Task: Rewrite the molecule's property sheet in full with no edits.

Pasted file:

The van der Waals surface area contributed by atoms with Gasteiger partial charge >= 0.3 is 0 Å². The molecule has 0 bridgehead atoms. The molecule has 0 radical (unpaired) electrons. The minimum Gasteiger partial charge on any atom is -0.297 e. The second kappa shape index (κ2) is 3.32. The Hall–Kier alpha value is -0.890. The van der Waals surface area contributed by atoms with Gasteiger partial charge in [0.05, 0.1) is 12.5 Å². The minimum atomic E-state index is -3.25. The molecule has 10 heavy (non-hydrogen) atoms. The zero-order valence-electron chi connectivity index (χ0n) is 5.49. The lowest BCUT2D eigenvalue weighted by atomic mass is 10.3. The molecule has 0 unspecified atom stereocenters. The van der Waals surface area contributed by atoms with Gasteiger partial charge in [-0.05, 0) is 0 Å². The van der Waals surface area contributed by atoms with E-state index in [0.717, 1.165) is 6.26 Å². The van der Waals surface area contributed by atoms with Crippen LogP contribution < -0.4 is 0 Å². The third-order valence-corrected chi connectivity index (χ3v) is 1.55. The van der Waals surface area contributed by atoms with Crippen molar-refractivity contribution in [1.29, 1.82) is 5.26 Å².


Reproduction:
The van der Waals surface area contributed by atoms with Gasteiger partial charge >= 0.3 is 0 Å². The molecule has 0 bridgehead atoms. The molecule has 0 radical (unpaired) electrons. The minimum Gasteiger partial charge on any atom is -0.297 e. The second kappa shape index (κ2) is 3.32. The Hall–Kier alpha value is -0.890. The van der Waals surface area contributed by atoms with Gasteiger partial charge in [0.05, 0.1) is 12.5 Å². The minimum atomic E-state index is -3.25. The molecule has 10 heavy (non-hydrogen) atoms. The zero-order valence-electron chi connectivity index (χ0n) is 5.49. The lowest BCUT2D eigenvalue weighted by atomic mass is 10.3. The molecule has 0 unspecified atom stereocenters. The van der Waals surface area contributed by atoms with Gasteiger partial charge in [-0.05, 0) is 0 Å². The van der Waals surface area contributed by atoms with E-state index in [0.717, 1.165) is 6.26 Å². The van der Waals surface area contributed by atoms with Crippen LogP contribution < -0.4 is 0 Å². The third-order valence-corrected chi connectivity index (χ3v) is 1.55. The van der Waals surface area contributed by atoms with Crippen molar-refractivity contribution in [1.29, 1.82) is 5.26 Å².